Med Clin (Engl Ed). 2021 May 21;156(10):477-484. doi: 10.1016/j.medcle.2020.12.016. Epub 2021 May 14.
BACKGROUND: There is growing evidence regarding the imaging findings of coronavirus disease 2019 (COVID-19) in chest X-rays and computed tomography scans; however, their availability during this pandemic outbreak might be compromised. Currently, the role of point-of-care ultrasonography (POCUS) has yet to be explored.
OBJECTIVES: To describe the POCUS findings of COVID-19 in patients with the disease admitted to the emergency department (ED), correlating them with vital signs, laboratory and radiologic results, therapeutic decisions, and the prognosis.
METHODS: Prospective study performed in the ED of 2 academic hospitals. Patients with highly suspected or confirmed COVID-19 underwent a lung ultrasonography (lung POCUS), focused cardiac ultrasound (FOCUS), and inferior vena cava (IVC) exam.
RESULTS: Between March and April 2020, 96 patients were enrolled. The mean age was 68.2 years (SD 17.5). The most common findings in the lung POCUS were an irregular pleural line (63.2%), bilateral confluence (55.2%), and isolated B-lines (53.1%), which were associated with a positive RT-PCR (odds ratio 4.327; 95% CI 1.216-15.401; p < .001), and correlated with IL-6 levels (rho = 0.622; p = .002). The IVC negatively correlated with levels of expiratory pO2 (rho = -0.539; p = .014) and inspiratory pO2 (rho = -0.527; p = 0.017), and expiratory diameter positively correlated with troponin I (rho = 0.509; p = .03). After the POCUS exam, almost 20% of the patients had an associated condition that required a change in their treatment or management.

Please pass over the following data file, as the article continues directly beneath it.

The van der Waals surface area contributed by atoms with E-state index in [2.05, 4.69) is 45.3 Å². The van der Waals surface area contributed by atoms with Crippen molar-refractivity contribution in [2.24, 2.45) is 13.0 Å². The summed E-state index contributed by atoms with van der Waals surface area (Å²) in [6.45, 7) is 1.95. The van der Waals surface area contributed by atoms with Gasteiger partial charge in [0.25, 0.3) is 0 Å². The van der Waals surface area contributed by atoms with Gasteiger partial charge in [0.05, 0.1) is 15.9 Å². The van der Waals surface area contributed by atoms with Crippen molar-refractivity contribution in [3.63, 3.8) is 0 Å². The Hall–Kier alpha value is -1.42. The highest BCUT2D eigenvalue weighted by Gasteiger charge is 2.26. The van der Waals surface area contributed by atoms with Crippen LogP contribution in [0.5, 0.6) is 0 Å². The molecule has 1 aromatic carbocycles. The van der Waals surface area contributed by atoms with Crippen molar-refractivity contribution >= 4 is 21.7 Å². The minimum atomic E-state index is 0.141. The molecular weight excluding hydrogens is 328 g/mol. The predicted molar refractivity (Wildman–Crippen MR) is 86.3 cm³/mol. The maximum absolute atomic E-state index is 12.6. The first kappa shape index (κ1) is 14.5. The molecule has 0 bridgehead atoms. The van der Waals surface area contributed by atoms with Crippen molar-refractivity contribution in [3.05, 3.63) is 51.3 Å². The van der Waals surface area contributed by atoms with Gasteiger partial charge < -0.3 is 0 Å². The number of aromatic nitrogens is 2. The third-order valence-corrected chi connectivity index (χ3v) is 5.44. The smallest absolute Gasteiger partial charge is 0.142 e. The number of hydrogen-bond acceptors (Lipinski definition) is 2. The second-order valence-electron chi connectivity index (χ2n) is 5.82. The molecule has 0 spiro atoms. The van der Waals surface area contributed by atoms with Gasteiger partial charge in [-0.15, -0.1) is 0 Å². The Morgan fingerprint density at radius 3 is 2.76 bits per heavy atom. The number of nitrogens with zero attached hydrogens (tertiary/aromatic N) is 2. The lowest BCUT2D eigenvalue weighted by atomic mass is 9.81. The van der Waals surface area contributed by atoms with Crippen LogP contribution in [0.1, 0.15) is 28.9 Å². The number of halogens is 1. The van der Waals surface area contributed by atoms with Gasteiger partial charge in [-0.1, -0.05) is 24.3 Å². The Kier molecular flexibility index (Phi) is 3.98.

CONCLUSIONS: POCUS parameters have the potential to impact the diagnosis, management, and prognosis of patients with confirmed or suspected COVID-19.